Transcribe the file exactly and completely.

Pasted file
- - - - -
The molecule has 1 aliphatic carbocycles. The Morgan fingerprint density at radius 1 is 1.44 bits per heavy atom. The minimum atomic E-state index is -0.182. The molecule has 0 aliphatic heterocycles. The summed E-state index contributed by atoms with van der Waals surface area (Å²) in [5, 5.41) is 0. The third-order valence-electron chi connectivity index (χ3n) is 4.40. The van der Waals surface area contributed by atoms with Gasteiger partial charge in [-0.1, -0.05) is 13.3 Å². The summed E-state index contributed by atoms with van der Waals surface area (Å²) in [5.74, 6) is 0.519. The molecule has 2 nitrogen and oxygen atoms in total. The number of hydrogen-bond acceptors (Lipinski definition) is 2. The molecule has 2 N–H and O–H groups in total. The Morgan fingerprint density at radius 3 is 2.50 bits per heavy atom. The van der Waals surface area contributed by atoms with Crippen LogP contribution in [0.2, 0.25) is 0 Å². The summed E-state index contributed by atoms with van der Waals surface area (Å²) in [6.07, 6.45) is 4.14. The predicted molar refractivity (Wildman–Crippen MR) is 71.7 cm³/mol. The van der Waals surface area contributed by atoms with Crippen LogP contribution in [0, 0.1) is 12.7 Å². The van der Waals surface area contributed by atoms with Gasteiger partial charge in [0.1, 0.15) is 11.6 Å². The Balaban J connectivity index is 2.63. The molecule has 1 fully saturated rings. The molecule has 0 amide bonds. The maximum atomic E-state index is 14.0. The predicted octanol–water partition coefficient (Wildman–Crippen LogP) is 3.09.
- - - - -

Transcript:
The molecule has 1 aliphatic carbocycles. The Morgan fingerprint density at radius 1 is 1.44 bits per heavy atom. The minimum atomic E-state index is -0.182. The molecule has 0 aliphatic heterocycles. The summed E-state index contributed by atoms with van der Waals surface area (Å²) in [5, 5.41) is 0. The third-order valence-electron chi connectivity index (χ3n) is 4.40. The van der Waals surface area contributed by atoms with Gasteiger partial charge in [-0.1, -0.05) is 13.3 Å². The summed E-state index contributed by atoms with van der Waals surface area (Å²) in [5.74, 6) is 0.519. The molecule has 2 nitrogen and oxygen atoms in total. The number of hydrogen-bond acceptors (Lipinski definition) is 2. The molecule has 2 N–H and O–H groups in total. The Morgan fingerprint density at radius 3 is 2.50 bits per heavy atom. The van der Waals surface area contributed by atoms with Crippen LogP contribution in [0.2, 0.25) is 0 Å². The summed E-state index contributed by atoms with van der Waals surface area (Å²) in [6.07, 6.45) is 4.14. The predicted molar refractivity (Wildman–Crippen MR) is 71.7 cm³/mol. The van der Waals surface area contributed by atoms with Crippen LogP contribution in [0, 0.1) is 12.7 Å². The van der Waals surface area contributed by atoms with Gasteiger partial charge in [0.1, 0.15) is 11.6 Å². The Balaban J connectivity index is 2.63. The molecule has 1 fully saturated rings. The molecule has 0 amide bonds. The maximum atomic E-state index is 14.0. The predicted octanol–water partition coefficient (Wildman–Crippen LogP) is 3.09.